Most of the documents in the Royal Society archive are scientific treatises and administrative records which use words for functional exchanges and for the dissemination and preservation of knowledge. While there’s certainly a beauty in that (at least for an information professional like me), there are also occasions where words are called on to be made visually beautiful.
Back in March, I looked at some examples of calligraphy and illumination in the archive. I promised you a 'part two', so I’ve picked out some examples of fine penmanship employed at moments of celebration, achievement and ceremony, including Fellows’ Nobel certificates and congratulations sent to the Society for a notable anniversary. We’ll also focus on one particular woman Fellow of the Royal Society.
In 1912 the Royal Society celebrated the 250th anniversary of its incorporation by Royal Charter and received congratulations from all over the world, many beautifully lettered in different styles. I’ve picked out three particularly pretty examples to show you, from (L-R) the University of Bologna, the Smithsonian, and the Royal Society of Victoria; the first of them, with its extra illumination, is particularly impressive:
Among the personal papers deposited in our archive are countless examples of awards and qualification certificates received by Fellows. As you’d expect from such a prestigious and varied Fellowship, we have everything from Nobel Prizes to shorthand speed certificates:
This Pitman shorthand certificate was awarded in 1928 to Elsie Widdowson (FRS 1976), and was donated to the Society with some of her other papers by the Medical Research Council a few years ago. Many Fellows and their families donate their working papers to our archive, something we very much welcome and encourage, to preserve a record of their contributions to science and incredible achievements. Elsie Widdowson is a fine example, as she went on to be one of the first women to graduate from Imperial College, University of London (then exclusively a science and technology college), receiving this Bachelor of Science degree in chemistry in 1928:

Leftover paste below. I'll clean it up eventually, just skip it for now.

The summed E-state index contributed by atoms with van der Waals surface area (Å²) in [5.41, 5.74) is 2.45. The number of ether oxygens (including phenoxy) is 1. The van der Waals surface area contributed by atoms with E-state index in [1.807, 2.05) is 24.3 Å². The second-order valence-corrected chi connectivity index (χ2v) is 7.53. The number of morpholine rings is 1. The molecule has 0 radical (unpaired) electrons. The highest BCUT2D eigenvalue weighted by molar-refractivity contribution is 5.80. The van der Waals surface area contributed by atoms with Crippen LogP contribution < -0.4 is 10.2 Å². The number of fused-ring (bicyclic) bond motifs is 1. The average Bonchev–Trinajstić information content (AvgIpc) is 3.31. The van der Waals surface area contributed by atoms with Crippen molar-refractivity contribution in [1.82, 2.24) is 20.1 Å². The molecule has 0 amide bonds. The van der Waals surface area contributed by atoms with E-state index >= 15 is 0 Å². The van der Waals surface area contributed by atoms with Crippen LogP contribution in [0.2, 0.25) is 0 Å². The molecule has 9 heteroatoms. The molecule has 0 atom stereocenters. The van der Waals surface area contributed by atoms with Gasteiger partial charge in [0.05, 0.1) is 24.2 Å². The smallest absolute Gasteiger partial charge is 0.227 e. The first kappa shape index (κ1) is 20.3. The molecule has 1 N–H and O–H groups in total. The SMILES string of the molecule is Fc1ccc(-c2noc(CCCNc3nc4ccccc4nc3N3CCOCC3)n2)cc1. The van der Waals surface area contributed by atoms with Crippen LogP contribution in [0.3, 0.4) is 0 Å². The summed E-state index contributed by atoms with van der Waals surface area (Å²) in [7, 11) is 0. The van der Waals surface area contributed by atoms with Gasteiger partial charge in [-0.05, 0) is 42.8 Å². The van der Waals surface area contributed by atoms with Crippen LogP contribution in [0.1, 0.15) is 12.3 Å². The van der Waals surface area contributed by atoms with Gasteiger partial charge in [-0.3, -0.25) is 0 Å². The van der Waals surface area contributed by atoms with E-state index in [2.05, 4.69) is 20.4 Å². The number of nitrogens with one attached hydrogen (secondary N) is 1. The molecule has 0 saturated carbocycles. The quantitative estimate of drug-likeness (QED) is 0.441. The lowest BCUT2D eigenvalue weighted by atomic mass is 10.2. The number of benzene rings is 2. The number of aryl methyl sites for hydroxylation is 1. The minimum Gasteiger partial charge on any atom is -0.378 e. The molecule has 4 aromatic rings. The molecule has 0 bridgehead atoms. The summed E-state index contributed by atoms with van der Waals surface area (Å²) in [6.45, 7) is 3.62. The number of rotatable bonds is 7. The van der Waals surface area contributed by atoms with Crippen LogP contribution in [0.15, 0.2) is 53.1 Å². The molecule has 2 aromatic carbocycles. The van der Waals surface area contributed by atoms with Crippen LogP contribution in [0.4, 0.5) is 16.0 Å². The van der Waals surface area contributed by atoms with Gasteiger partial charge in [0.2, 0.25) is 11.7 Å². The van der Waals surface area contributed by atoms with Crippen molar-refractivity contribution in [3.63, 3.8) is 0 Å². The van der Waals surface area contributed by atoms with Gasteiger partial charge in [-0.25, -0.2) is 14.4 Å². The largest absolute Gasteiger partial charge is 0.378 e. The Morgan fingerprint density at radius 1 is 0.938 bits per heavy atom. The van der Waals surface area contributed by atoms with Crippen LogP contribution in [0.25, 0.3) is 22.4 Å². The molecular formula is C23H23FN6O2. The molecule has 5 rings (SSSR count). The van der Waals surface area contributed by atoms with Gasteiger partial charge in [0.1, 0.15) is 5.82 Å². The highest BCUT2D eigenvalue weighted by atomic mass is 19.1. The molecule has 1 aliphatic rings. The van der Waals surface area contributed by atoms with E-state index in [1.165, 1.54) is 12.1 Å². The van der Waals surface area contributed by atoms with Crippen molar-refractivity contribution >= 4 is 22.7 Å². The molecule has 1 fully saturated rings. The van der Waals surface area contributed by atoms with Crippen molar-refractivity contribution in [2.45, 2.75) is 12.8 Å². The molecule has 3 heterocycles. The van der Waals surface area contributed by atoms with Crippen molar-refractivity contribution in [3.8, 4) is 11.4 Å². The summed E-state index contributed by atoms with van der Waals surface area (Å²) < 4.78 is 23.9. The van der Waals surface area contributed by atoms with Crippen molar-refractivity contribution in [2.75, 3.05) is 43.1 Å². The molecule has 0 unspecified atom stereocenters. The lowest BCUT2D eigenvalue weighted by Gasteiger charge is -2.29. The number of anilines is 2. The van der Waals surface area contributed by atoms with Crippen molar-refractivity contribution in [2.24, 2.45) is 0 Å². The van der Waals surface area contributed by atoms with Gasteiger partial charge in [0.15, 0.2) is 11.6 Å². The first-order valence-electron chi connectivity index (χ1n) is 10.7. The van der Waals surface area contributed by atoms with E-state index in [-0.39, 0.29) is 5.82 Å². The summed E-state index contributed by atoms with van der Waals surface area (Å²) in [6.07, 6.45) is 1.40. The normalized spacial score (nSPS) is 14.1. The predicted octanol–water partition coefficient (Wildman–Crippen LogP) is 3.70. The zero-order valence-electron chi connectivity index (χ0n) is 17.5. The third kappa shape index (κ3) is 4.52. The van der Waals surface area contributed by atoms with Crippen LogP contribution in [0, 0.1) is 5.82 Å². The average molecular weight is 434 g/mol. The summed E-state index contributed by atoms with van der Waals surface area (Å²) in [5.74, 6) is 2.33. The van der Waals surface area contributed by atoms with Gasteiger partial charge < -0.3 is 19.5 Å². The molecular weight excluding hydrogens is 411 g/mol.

Continuing to blaze a trail for women in the sciences, Widdowson was elected to the Fellowship of the Royal Society in 1976, and in 1993 became the first female scientist selected to be a Member of the Order of the Companions of Honour:
In June and July this year we’re catching up on the formal admission of Fellows elected to the Society since 2020, and you may remember that I shared some images of the ornate ‘Royal’ pages of our Charter Book in my March blogpost. When not prevented by a pandemic, admission of new Fellows is a considerable ceremony. New Fellows sign the Charter Book and receive a lapel pin and certificate. The latter is taken away by the new Fellow, of course, but some make their way back into the archive in a pleasingly circular manner. Returning to our glimpse into the papers of Elsie Widdowson, note the beautiful calligraphy on her notice of election to the Fellowship, dated 18 March 1976:
The Nobel certificates in our collection are particularly visually impressive, with artwork commissioned for many of them to reflect the nature of the prize-winner’s work. One of my personal favourites is the Nobel Prize in Chemistry awarded to John Warcup Cornforth FRS in 1975 for his work on the stereochemistry of enzyme-catalysed reactions:
Interestingly, among Cornforth’s papers in the archive is his note on the scientific inaccuracies of the representation. The picture, by artist Tage Hedqvist, is based on the mirror image relationship of modified methyl group atoms – present in many molecules of life – which was central to Cornforth’s research in determining the stereochemistry of enzyme reactions in the group. The mirror image hands are a reference to this, but according to Cornforth (who should know), the two methyl group depictions are identical rather than being mirrored. The challenges of combining art and science!